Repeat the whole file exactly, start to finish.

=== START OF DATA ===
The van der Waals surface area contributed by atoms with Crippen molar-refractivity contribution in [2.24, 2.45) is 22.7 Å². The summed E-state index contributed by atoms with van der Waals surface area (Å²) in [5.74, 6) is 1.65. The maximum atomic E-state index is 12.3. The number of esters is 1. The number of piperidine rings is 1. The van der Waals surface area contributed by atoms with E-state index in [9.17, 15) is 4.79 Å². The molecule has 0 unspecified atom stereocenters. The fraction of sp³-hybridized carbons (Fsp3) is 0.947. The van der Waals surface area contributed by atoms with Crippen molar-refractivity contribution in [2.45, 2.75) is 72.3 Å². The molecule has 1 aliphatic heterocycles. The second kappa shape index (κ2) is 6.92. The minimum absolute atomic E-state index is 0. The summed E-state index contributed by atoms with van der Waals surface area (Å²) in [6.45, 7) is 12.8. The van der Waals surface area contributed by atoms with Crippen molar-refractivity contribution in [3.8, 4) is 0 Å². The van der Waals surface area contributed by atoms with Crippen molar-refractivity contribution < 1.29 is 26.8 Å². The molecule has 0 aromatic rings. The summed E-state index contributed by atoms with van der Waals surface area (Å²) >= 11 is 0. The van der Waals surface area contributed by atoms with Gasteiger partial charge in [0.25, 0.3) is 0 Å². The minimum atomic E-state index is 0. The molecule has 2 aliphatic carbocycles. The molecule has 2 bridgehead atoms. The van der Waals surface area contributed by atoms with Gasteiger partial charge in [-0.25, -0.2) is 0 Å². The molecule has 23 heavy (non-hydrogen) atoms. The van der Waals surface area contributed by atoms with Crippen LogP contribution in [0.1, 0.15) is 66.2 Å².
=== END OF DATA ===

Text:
The van der Waals surface area contributed by atoms with Crippen molar-refractivity contribution in [2.24, 2.45) is 22.7 Å². The summed E-state index contributed by atoms with van der Waals surface area (Å²) in [5.74, 6) is 1.65. The maximum atomic E-state index is 12.3. The number of esters is 1. The number of piperidine rings is 1. The van der Waals surface area contributed by atoms with E-state index in [9.17, 15) is 4.79 Å². The molecule has 0 unspecified atom stereocenters. The fraction of sp³-hybridized carbons (Fsp3) is 0.947. The van der Waals surface area contributed by atoms with Crippen molar-refractivity contribution in [2.45, 2.75) is 72.3 Å². The molecule has 1 aliphatic heterocycles. The second kappa shape index (κ2) is 6.92. The minimum absolute atomic E-state index is 0. The summed E-state index contributed by atoms with van der Waals surface area (Å²) in [6.45, 7) is 12.8. The van der Waals surface area contributed by atoms with Crippen molar-refractivity contribution in [3.8, 4) is 0 Å². The van der Waals surface area contributed by atoms with Crippen molar-refractivity contribution < 1.29 is 26.8 Å². The molecule has 0 aromatic rings. The summed E-state index contributed by atoms with van der Waals surface area (Å²) >= 11 is 0. The van der Waals surface area contributed by atoms with Gasteiger partial charge in [0.25, 0.3) is 0 Å². The minimum atomic E-state index is 0. The molecule has 2 aliphatic carbocycles. The molecule has 2 bridgehead atoms. The van der Waals surface area contributed by atoms with Gasteiger partial charge in [-0.25, -0.2) is 0 Å². The molecule has 23 heavy (non-hydrogen) atoms. The van der Waals surface area contributed by atoms with Crippen LogP contribution in [0.1, 0.15) is 66.2 Å².